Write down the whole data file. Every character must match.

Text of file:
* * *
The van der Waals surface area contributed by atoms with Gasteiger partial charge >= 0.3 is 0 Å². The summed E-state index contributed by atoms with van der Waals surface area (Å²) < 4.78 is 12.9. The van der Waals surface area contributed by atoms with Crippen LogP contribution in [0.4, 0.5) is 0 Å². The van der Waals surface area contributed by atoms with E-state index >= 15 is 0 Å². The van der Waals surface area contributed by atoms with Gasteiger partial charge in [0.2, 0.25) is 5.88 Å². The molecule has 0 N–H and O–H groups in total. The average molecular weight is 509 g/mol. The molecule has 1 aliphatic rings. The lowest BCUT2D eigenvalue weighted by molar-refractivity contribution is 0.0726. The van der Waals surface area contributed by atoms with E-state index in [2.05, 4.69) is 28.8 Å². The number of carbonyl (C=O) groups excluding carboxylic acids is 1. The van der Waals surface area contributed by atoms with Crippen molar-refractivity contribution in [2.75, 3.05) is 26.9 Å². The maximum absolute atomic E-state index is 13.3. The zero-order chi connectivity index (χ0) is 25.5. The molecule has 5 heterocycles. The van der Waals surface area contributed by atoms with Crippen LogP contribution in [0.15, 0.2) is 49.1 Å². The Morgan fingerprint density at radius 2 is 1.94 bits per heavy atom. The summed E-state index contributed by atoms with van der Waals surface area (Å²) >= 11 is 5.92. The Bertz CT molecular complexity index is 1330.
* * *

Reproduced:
The van der Waals surface area contributed by atoms with Gasteiger partial charge >= 0.3 is 0 Å². The summed E-state index contributed by atoms with van der Waals surface area (Å²) < 4.78 is 12.9. The van der Waals surface area contributed by atoms with Crippen LogP contribution in [0.4, 0.5) is 0 Å². The van der Waals surface area contributed by atoms with E-state index >= 15 is 0 Å². The van der Waals surface area contributed by atoms with Gasteiger partial charge in [0.2, 0.25) is 5.88 Å². The molecule has 0 N–H and O–H groups in total. The average molecular weight is 509 g/mol. The molecule has 1 aliphatic rings. The lowest BCUT2D eigenvalue weighted by molar-refractivity contribution is 0.0726. The van der Waals surface area contributed by atoms with E-state index in [2.05, 4.69) is 28.8 Å². The number of carbonyl (C=O) groups excluding carboxylic acids is 1. The van der Waals surface area contributed by atoms with Crippen molar-refractivity contribution in [2.75, 3.05) is 26.9 Å². The maximum absolute atomic E-state index is 13.3. The zero-order chi connectivity index (χ0) is 25.5. The molecule has 5 heterocycles. The van der Waals surface area contributed by atoms with Crippen LogP contribution in [0.15, 0.2) is 49.1 Å². The Morgan fingerprint density at radius 2 is 1.94 bits per heavy atom. The summed E-state index contributed by atoms with van der Waals surface area (Å²) >= 11 is 5.92. The Bertz CT molecular complexity index is 1330.